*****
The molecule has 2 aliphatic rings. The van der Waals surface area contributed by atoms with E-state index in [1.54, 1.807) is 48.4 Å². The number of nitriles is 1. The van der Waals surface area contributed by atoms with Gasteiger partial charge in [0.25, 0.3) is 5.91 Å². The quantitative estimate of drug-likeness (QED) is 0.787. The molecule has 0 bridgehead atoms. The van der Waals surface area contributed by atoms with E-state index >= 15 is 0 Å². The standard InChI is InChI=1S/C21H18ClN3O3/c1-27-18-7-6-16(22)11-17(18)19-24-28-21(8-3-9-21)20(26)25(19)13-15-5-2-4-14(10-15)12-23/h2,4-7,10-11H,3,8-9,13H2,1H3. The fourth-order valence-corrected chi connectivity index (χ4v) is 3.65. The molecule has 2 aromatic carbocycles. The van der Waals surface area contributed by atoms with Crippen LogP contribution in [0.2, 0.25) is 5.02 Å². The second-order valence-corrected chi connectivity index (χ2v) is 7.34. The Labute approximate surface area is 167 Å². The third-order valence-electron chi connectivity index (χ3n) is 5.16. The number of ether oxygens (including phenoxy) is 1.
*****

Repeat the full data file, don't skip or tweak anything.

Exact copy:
The molecule has 2 aliphatic rings. The van der Waals surface area contributed by atoms with E-state index in [1.54, 1.807) is 48.4 Å². The number of nitriles is 1. The van der Waals surface area contributed by atoms with Gasteiger partial charge in [0.25, 0.3) is 5.91 Å². The quantitative estimate of drug-likeness (QED) is 0.787. The molecule has 0 bridgehead atoms. The van der Waals surface area contributed by atoms with E-state index >= 15 is 0 Å². The standard InChI is InChI=1S/C21H18ClN3O3/c1-27-18-7-6-16(22)11-17(18)19-24-28-21(8-3-9-21)20(26)25(19)13-15-5-2-4-14(10-15)12-23/h2,4-7,10-11H,3,8-9,13H2,1H3. The fourth-order valence-corrected chi connectivity index (χ4v) is 3.65. The molecule has 2 aromatic carbocycles. The van der Waals surface area contributed by atoms with Crippen LogP contribution in [0.2, 0.25) is 5.02 Å². The second-order valence-corrected chi connectivity index (χ2v) is 7.34. The Labute approximate surface area is 167 Å². The third-order valence-electron chi connectivity index (χ3n) is 5.16. The number of ether oxygens (including phenoxy) is 1.